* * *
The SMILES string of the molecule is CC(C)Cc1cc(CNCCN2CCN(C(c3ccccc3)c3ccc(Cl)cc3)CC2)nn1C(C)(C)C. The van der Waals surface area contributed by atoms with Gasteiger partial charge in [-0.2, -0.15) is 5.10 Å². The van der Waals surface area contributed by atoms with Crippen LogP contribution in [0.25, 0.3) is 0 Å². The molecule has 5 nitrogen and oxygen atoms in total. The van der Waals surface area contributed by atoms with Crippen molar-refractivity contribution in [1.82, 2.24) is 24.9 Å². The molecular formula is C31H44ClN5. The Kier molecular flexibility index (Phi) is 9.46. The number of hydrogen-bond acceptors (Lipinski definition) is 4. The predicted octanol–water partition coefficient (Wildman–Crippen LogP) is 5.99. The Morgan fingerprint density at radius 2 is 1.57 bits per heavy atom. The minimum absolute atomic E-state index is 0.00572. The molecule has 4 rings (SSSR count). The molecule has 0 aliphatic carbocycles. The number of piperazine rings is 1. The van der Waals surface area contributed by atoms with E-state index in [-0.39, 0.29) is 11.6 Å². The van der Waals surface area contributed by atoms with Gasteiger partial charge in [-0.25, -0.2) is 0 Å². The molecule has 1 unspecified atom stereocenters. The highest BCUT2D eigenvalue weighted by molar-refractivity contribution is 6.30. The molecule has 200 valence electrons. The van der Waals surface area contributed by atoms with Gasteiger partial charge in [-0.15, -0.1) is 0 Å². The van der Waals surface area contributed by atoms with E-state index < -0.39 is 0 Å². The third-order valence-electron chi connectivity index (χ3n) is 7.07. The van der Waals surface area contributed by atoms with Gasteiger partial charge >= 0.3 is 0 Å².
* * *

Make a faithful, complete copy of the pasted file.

The SMILES string of the molecule is CC(C)Cc1cc(CNCCN2CCN(C(c3ccccc3)c3ccc(Cl)cc3)CC2)nn1C(C)(C)C. The van der Waals surface area contributed by atoms with Gasteiger partial charge in [-0.2, -0.15) is 5.10 Å². The van der Waals surface area contributed by atoms with Crippen LogP contribution in [0.25, 0.3) is 0 Å². The molecule has 5 nitrogen and oxygen atoms in total. The van der Waals surface area contributed by atoms with Crippen molar-refractivity contribution in [1.82, 2.24) is 24.9 Å². The molecular formula is C31H44ClN5. The Kier molecular flexibility index (Phi) is 9.46. The number of hydrogen-bond acceptors (Lipinski definition) is 4. The predicted octanol–water partition coefficient (Wildman–Crippen LogP) is 5.99. The Morgan fingerprint density at radius 2 is 1.57 bits per heavy atom. The minimum absolute atomic E-state index is 0.00572. The molecule has 4 rings (SSSR count). The molecule has 0 aliphatic carbocycles. The number of piperazine rings is 1. The van der Waals surface area contributed by atoms with E-state index in [-0.39, 0.29) is 11.6 Å². The van der Waals surface area contributed by atoms with Gasteiger partial charge in [-0.25, -0.2) is 0 Å². The molecule has 1 unspecified atom stereocenters. The highest BCUT2D eigenvalue weighted by molar-refractivity contribution is 6.30. The molecule has 200 valence electrons. The van der Waals surface area contributed by atoms with Gasteiger partial charge in [-0.15, -0.1) is 0 Å². The van der Waals surface area contributed by atoms with E-state index < -0.39 is 0 Å². The third-order valence-electron chi connectivity index (χ3n) is 7.07. The van der Waals surface area contributed by atoms with Gasteiger partial charge >= 0.3 is 0 Å².